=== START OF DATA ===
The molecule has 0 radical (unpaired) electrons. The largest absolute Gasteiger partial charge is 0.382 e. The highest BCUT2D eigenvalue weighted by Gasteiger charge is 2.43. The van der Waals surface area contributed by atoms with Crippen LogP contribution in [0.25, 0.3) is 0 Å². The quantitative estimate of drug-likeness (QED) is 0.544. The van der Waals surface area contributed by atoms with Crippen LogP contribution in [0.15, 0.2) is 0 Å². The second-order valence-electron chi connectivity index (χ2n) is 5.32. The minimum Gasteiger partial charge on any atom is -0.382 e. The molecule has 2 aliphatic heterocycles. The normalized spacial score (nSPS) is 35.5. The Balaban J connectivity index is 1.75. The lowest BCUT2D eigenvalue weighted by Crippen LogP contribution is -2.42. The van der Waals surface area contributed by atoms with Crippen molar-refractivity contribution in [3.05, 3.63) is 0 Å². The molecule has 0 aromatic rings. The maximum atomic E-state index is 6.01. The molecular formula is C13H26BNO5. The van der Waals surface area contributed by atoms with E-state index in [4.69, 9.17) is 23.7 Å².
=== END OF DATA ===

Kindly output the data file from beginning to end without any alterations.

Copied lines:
The molecule has 0 radical (unpaired) electrons. The largest absolute Gasteiger partial charge is 0.382 e. The highest BCUT2D eigenvalue weighted by Gasteiger charge is 2.43. The van der Waals surface area contributed by atoms with Crippen LogP contribution in [0.25, 0.3) is 0 Å². The quantitative estimate of drug-likeness (QED) is 0.544. The van der Waals surface area contributed by atoms with Crippen LogP contribution in [0.15, 0.2) is 0 Å². The second-order valence-electron chi connectivity index (χ2n) is 5.32. The minimum Gasteiger partial charge on any atom is -0.382 e. The molecule has 2 aliphatic heterocycles. The normalized spacial score (nSPS) is 35.5. The Balaban J connectivity index is 1.75. The lowest BCUT2D eigenvalue weighted by Crippen LogP contribution is -2.42. The van der Waals surface area contributed by atoms with Crippen molar-refractivity contribution in [3.05, 3.63) is 0 Å². The molecule has 0 aromatic rings. The maximum atomic E-state index is 6.01. The molecular formula is C13H26BNO5. The van der Waals surface area contributed by atoms with E-state index in [4.69, 9.17) is 23.7 Å².